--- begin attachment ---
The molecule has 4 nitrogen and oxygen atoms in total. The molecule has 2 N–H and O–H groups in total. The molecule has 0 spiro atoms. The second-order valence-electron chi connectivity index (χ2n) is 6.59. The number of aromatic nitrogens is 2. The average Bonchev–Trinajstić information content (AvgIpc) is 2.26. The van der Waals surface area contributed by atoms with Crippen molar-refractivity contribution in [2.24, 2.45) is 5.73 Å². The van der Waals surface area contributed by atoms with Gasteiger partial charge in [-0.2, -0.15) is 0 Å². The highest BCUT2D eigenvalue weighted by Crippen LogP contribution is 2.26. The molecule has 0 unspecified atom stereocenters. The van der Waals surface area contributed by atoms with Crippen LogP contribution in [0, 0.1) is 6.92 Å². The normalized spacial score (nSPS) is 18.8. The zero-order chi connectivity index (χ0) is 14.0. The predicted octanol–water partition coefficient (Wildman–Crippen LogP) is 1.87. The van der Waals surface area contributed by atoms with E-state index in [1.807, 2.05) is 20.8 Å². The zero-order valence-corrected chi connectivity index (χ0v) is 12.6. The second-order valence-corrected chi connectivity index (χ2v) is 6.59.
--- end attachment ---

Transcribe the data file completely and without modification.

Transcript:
The molecule has 4 nitrogen and oxygen atoms in total. The molecule has 2 N–H and O–H groups in total. The molecule has 0 spiro atoms. The second-order valence-electron chi connectivity index (χ2n) is 6.59. The number of aromatic nitrogens is 2. The average Bonchev–Trinajstić information content (AvgIpc) is 2.26. The van der Waals surface area contributed by atoms with Crippen molar-refractivity contribution in [2.24, 2.45) is 5.73 Å². The van der Waals surface area contributed by atoms with Gasteiger partial charge in [-0.2, -0.15) is 0 Å². The highest BCUT2D eigenvalue weighted by Crippen LogP contribution is 2.26. The molecule has 0 unspecified atom stereocenters. The van der Waals surface area contributed by atoms with Crippen LogP contribution in [0, 0.1) is 6.92 Å². The normalized spacial score (nSPS) is 18.8. The zero-order chi connectivity index (χ0) is 14.0. The predicted octanol–water partition coefficient (Wildman–Crippen LogP) is 1.87. The van der Waals surface area contributed by atoms with E-state index in [1.807, 2.05) is 20.8 Å². The zero-order valence-corrected chi connectivity index (χ0v) is 12.6. The second-order valence-corrected chi connectivity index (χ2v) is 6.59.